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Understanding epr
#1
Understanding epr
I understand that to reduce hypopneas and flow limitations and rera’s we increase epr or pressure support.  Can someone explain why doing this that these events are reduced?
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#2
RE: Understanding epr
I think the basic idea is the pressure differential better matches natural breathing.
Caveats: I'm just a patient, with no medical training.
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#3
RE: Understanding epr
Yankees, the use of pressure support in bilevel therapy as the primary tool for reducing flow limitation and hypopnea comes from the titration protocols of both Resmed and Philips. In VPAP or BiPAP the manufacturers instruct sleep technicians to increase EPAP for obstructive events, and to increase IPAP (pressure support) for hypopnea or RERA.  The fact that the Resmed Airsense EPR algorithms are identical to the Aircurve pressure support with Easybreathe was my own epiphany some years ago as I had access to both machines, and started to coach users of the Airsense CPAPs to use EPR in the same way as we use PS.  After seeing repeatable results in many members of this forum, the general consensus here is that EPR is more than a comfort setting and has therapeutic value, at least as far as the limit of 3-cm of pressure support can provide.

The current wiki for OSCAR flow limitations was derived from a wiki I wrote some years ago, and the example charts are still Sleepyhead http://www.apneaboard.com/wiki/index.php...imitations  and that article branched from the Beginner's Guide to Sleepyhead flow limitation section http://www.apneaboard.com/wiki/index.php...imitations  

Pressure support works to overcome inspiratory flow limitations which are common precursors to RERA and hypopnea. As a person inhales, flow can become restricted by the size of the airway or even congestion, inflammation etc. It is like drinking a milkshake through a straw. If the straw kinks, collapses or even bends, flow will slow or stop given the same sucking (inspiratory) effort.  In fact the harder you suck with an obstructed tube, the more likely the tube will fully collapse and stop flowing (apnea).  Pressure support can assist breathing effort, and as inspiratory flow builds, so does pressure support. This can normalize the flow that would otherwise flatten out.  EPR works the same way, but is limited in the amount of assist it provides.  Many people do great with 3-cm of pressure support, but others may need 4, 5 ore more to overcome the restrictions in their airway.  So the concept of EPR is inherent in bilevel titration protocol, but requires some thinking outside the box. You won't find many doctors or suppliers that recognize this significant difference in Resmed CPAP technology, and even Resmed does not make any claim beyond comfort.
Sleeprider
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#4
RE: Understanding epr
Thanks a lot SR for that excellent explanation.  Is there such a thing as expiratory flow limitations and if so how can you see this on the charts and what is the treatment?
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#5
RE: Understanding epr
They exist, and a search will show you they are associated most often with COPD. Maintaining a low EPAP and preserving time for expiration are the usual strategies. https://www.hindawi.com/journals/pm/2013/749860/ Another interesting but unrelated condition is Catathrenia https://www.ncbi.nlm.nih.gov/pmc/articles/PMC2276742/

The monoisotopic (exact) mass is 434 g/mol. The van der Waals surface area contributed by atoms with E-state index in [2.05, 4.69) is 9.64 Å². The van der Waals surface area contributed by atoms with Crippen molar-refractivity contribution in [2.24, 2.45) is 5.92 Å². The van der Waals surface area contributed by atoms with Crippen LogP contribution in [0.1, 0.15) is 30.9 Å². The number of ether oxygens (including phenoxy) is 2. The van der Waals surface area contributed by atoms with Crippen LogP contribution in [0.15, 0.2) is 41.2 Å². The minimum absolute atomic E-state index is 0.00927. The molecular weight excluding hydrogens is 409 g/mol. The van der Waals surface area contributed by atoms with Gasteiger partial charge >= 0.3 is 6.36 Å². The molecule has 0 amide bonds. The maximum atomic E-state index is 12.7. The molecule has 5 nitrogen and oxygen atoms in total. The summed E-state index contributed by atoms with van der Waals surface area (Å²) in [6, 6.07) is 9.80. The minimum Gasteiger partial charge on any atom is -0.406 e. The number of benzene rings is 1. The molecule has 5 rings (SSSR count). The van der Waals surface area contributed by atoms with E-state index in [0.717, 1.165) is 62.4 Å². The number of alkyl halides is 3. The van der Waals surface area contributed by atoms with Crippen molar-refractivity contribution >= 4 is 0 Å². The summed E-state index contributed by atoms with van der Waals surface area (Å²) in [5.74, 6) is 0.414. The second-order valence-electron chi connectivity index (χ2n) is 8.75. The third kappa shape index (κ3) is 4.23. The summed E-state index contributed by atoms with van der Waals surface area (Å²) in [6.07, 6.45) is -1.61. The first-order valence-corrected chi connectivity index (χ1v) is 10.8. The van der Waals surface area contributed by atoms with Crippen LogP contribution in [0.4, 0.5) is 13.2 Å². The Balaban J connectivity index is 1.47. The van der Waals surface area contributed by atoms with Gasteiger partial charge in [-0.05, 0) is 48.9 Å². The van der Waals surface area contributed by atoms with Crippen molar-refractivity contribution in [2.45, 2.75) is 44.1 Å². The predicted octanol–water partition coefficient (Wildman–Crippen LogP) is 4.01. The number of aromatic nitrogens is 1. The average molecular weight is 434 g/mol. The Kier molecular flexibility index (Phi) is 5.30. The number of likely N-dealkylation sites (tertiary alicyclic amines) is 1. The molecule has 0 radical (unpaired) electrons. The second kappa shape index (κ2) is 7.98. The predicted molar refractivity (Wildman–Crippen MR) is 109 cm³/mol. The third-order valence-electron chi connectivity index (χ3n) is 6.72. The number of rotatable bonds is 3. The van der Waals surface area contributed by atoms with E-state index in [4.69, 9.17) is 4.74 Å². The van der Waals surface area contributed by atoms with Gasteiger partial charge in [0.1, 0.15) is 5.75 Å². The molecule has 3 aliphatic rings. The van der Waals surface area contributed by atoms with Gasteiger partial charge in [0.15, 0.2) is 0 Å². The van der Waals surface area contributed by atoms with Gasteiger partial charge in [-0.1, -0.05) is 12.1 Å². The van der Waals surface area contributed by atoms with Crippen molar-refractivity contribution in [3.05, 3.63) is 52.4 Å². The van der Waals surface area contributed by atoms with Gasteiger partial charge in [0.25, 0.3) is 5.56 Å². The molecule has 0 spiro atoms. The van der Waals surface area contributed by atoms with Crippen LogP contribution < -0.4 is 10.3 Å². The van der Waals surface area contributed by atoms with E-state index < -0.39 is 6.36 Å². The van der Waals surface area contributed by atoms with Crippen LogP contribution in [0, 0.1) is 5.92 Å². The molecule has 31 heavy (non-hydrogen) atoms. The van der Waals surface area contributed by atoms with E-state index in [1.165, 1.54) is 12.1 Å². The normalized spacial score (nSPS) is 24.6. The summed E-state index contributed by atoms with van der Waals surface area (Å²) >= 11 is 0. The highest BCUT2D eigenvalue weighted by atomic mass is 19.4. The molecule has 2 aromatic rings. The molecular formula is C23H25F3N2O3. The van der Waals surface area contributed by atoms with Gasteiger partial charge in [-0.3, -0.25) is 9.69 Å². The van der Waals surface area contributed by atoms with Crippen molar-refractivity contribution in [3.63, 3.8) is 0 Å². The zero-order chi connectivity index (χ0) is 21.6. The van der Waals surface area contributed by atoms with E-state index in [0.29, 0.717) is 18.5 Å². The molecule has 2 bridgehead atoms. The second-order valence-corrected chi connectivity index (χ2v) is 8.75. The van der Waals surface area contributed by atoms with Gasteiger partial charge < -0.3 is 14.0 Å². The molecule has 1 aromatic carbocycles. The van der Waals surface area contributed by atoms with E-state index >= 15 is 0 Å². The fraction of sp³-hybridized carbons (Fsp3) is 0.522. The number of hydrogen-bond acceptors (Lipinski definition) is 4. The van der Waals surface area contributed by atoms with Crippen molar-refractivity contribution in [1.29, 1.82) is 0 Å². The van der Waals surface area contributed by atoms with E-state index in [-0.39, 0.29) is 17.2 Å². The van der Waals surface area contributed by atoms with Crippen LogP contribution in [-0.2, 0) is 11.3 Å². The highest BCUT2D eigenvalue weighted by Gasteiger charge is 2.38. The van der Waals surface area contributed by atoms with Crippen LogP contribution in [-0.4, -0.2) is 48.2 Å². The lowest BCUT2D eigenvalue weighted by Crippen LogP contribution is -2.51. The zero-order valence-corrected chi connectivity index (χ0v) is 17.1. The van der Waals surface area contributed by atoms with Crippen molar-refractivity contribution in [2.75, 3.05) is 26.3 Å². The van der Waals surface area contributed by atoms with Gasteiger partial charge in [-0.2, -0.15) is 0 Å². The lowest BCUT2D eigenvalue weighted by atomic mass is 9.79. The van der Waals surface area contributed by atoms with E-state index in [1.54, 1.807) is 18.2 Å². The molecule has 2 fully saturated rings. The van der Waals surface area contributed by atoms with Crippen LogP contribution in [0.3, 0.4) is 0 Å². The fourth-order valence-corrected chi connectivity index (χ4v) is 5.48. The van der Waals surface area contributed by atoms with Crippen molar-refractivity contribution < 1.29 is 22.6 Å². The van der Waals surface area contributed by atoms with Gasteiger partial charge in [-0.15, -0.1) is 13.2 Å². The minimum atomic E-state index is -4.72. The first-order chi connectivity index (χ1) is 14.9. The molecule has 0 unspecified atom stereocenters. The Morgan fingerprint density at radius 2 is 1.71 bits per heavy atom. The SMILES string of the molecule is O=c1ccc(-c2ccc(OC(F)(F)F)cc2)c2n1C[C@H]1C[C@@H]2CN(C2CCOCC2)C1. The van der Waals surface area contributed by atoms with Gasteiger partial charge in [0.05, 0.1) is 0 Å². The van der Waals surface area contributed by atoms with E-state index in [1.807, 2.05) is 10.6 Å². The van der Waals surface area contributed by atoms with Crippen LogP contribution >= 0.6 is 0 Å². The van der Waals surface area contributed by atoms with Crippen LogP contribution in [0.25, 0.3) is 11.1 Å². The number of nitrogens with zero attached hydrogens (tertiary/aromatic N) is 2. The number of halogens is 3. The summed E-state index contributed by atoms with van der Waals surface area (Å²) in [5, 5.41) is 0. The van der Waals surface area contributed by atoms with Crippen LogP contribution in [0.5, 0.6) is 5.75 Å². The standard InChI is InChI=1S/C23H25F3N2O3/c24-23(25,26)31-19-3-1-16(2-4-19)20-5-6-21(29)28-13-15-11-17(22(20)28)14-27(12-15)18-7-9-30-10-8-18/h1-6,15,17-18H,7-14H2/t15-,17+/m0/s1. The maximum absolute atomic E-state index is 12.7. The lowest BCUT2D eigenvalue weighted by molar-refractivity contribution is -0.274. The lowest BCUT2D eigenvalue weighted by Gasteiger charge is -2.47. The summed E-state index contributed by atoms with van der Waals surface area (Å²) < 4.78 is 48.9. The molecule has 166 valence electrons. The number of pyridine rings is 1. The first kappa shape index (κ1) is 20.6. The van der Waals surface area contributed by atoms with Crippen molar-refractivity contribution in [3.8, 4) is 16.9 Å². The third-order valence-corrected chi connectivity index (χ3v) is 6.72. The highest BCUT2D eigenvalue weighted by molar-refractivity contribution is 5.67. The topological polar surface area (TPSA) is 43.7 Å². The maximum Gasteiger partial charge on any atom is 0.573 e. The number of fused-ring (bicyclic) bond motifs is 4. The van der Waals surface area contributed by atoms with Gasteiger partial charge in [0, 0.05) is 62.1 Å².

Sleeprider
Apnea Board Moderator
www.ApneaBoard.com

____________________________________________
Download OSCAR Software
Soft Cervical Collar
Optimizing Therapy
Organize your OSCAR Charts
Attaching Files
Mask Primer
How To Deal With Equipment Supplier


INFORMATION ON APNEA BOARD FORUMS OR ON APNEABOARD.COM SHOULD NOT BE CONSIDERED AS MEDICAL ADVICE. ALWAYS SEEK THE ADVICE OF A PHYSICIAN BEFORE SEEKING TREATMENT FOR MEDICAL CONDITIONS, INCLUDING SLEEP APNEA. INFORMATION POSTED ON THE APNEA BOARD WEB SITE AND FORUMS ARE PERSONAL OPINION ONLY AND NOT NECESSARILY A STATEMENT OF FACT.
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#6
RE: Understanding epr
Thanks again SR, so much to learn.
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#7
RE: Understanding epr
I experience flow limitation in my nose during exhalation when lying down. It can be difficult to finish exhaling before I’m ready to take the next breath. Nevertheless, I sleep much better when breathing through my nose instead of my mouth.

Beyond just what is needed to keep my throat/trachea open, I find that pressure support helps a lot with keeping my sinuses open. 

I’m pretty well dialed in at 4.4 cmH2O. My min EPAP is 10. That means when I inhale, the pressure rises to 14.4. When I exhale, it drops to 10. For me, that combination feels very comfortable and natural, both inhaling and exhaling.

With a narrower range, let’s say EPAP 11 and IPAP 13, I’m ok if there is no swelling whatsoever in the turbinates of my nose. Unfortunately, that’s rare, and at that setting I often feel like I’m working harder to inhale and exhale. If I switch to an F20 so I can mouth breathe, I feel horrible the next day.
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#8
RE: Understanding epr
What are your timing settings?
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#9
RE: Understanding epr
[deleted to avoid sidetracking OP’s topic]
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#10
RE: Understanding epr
Also, I did find that increasing the pressure support slightly actually seemed to reduce swelling of the turbinates, sort of like a compression sock.
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